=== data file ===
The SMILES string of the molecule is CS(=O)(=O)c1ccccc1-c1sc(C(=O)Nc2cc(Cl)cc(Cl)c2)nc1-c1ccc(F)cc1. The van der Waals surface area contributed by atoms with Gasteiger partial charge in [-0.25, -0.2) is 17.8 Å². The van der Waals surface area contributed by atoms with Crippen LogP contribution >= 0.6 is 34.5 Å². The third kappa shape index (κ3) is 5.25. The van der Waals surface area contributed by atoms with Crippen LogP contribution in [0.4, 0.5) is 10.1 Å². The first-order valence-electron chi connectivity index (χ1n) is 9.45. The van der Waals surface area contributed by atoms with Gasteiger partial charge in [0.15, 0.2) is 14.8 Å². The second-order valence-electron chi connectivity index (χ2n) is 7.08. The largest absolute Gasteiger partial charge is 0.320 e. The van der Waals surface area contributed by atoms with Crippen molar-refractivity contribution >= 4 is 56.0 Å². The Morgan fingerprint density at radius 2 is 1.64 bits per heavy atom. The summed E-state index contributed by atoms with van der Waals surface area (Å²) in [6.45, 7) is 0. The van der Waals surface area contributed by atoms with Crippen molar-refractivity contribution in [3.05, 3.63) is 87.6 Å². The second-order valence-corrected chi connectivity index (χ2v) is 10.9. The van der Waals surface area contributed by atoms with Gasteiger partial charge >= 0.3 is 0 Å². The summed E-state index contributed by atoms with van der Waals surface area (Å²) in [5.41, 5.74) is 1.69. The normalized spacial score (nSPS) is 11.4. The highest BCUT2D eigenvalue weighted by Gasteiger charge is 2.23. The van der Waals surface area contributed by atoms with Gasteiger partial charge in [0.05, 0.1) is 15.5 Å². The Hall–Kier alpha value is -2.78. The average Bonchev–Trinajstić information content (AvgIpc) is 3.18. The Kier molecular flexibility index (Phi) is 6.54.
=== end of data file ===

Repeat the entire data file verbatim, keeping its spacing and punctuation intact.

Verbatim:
The SMILES string of the molecule is CS(=O)(=O)c1ccccc1-c1sc(C(=O)Nc2cc(Cl)cc(Cl)c2)nc1-c1ccc(F)cc1. The van der Waals surface area contributed by atoms with Gasteiger partial charge in [-0.25, -0.2) is 17.8 Å². The van der Waals surface area contributed by atoms with Crippen LogP contribution >= 0.6 is 34.5 Å². The third kappa shape index (κ3) is 5.25. The van der Waals surface area contributed by atoms with Crippen LogP contribution in [0.4, 0.5) is 10.1 Å². The first-order valence-electron chi connectivity index (χ1n) is 9.45. The van der Waals surface area contributed by atoms with Gasteiger partial charge in [0.15, 0.2) is 14.8 Å². The second-order valence-electron chi connectivity index (χ2n) is 7.08. The largest absolute Gasteiger partial charge is 0.320 e. The van der Waals surface area contributed by atoms with Crippen molar-refractivity contribution >= 4 is 56.0 Å². The Morgan fingerprint density at radius 2 is 1.64 bits per heavy atom. The summed E-state index contributed by atoms with van der Waals surface area (Å²) in [6.45, 7) is 0. The van der Waals surface area contributed by atoms with Crippen molar-refractivity contribution in [3.05, 3.63) is 87.6 Å². The second-order valence-corrected chi connectivity index (χ2v) is 10.9. The van der Waals surface area contributed by atoms with Gasteiger partial charge >= 0.3 is 0 Å². The summed E-state index contributed by atoms with van der Waals surface area (Å²) in [5.41, 5.74) is 1.69. The normalized spacial score (nSPS) is 11.4. The highest BCUT2D eigenvalue weighted by Gasteiger charge is 2.23. The van der Waals surface area contributed by atoms with Gasteiger partial charge in [0.05, 0.1) is 15.5 Å². The Hall–Kier alpha value is -2.78. The average Bonchev–Trinajstić information content (AvgIpc) is 3.18. The Kier molecular flexibility index (Phi) is 6.54.